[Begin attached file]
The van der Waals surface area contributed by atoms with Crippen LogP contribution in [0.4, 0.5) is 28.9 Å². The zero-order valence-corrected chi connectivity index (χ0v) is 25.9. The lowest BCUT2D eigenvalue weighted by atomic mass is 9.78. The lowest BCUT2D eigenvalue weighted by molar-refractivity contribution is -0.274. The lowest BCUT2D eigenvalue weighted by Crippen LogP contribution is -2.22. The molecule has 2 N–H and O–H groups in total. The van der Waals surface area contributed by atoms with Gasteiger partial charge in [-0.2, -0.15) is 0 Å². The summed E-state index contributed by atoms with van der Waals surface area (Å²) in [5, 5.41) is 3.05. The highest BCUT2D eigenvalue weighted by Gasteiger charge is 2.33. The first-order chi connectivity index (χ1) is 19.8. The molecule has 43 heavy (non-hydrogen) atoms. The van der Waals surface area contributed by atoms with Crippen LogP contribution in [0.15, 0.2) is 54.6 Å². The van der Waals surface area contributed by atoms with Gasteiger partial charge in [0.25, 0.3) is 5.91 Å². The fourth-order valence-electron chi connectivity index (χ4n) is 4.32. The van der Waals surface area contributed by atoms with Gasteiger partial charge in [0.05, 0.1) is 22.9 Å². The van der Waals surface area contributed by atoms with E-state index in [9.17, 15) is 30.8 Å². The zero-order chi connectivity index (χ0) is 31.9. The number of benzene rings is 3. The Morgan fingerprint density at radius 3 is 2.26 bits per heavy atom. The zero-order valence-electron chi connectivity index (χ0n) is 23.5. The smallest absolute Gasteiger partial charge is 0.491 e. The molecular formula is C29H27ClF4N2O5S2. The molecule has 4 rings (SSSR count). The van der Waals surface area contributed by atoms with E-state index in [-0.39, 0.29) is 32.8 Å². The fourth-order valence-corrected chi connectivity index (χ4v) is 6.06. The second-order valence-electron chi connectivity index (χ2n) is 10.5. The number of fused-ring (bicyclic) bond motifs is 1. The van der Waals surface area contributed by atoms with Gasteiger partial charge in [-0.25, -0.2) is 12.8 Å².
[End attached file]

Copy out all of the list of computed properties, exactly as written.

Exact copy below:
The van der Waals surface area contributed by atoms with Crippen LogP contribution in [0.4, 0.5) is 28.9 Å². The zero-order valence-corrected chi connectivity index (χ0v) is 25.9. The lowest BCUT2D eigenvalue weighted by atomic mass is 9.78. The lowest BCUT2D eigenvalue weighted by molar-refractivity contribution is -0.274. The lowest BCUT2D eigenvalue weighted by Crippen LogP contribution is -2.22. The molecule has 2 N–H and O–H groups in total. The van der Waals surface area contributed by atoms with Gasteiger partial charge in [-0.2, -0.15) is 0 Å². The summed E-state index contributed by atoms with van der Waals surface area (Å²) in [5, 5.41) is 3.05. The highest BCUT2D eigenvalue weighted by Gasteiger charge is 2.33. The first-order chi connectivity index (χ1) is 19.8. The molecule has 43 heavy (non-hydrogen) atoms. The van der Waals surface area contributed by atoms with Crippen LogP contribution in [0.15, 0.2) is 54.6 Å². The van der Waals surface area contributed by atoms with Gasteiger partial charge in [0.25, 0.3) is 5.91 Å². The fourth-order valence-electron chi connectivity index (χ4n) is 4.32. The van der Waals surface area contributed by atoms with Gasteiger partial charge in [0.05, 0.1) is 22.9 Å². The van der Waals surface area contributed by atoms with E-state index in [9.17, 15) is 30.8 Å². The zero-order chi connectivity index (χ0) is 31.9. The number of benzene rings is 3. The Morgan fingerprint density at radius 3 is 2.26 bits per heavy atom. The zero-order valence-electron chi connectivity index (χ0n) is 23.5. The smallest absolute Gasteiger partial charge is 0.491 e. The molecular formula is C29H27ClF4N2O5S2. The molecule has 4 rings (SSSR count). The van der Waals surface area contributed by atoms with E-state index in [-0.39, 0.29) is 32.8 Å². The fourth-order valence-corrected chi connectivity index (χ4v) is 6.06. The second-order valence-electron chi connectivity index (χ2n) is 10.5. The number of fused-ring (bicyclic) bond motifs is 1. The van der Waals surface area contributed by atoms with Gasteiger partial charge in [-0.25, -0.2) is 12.8 Å².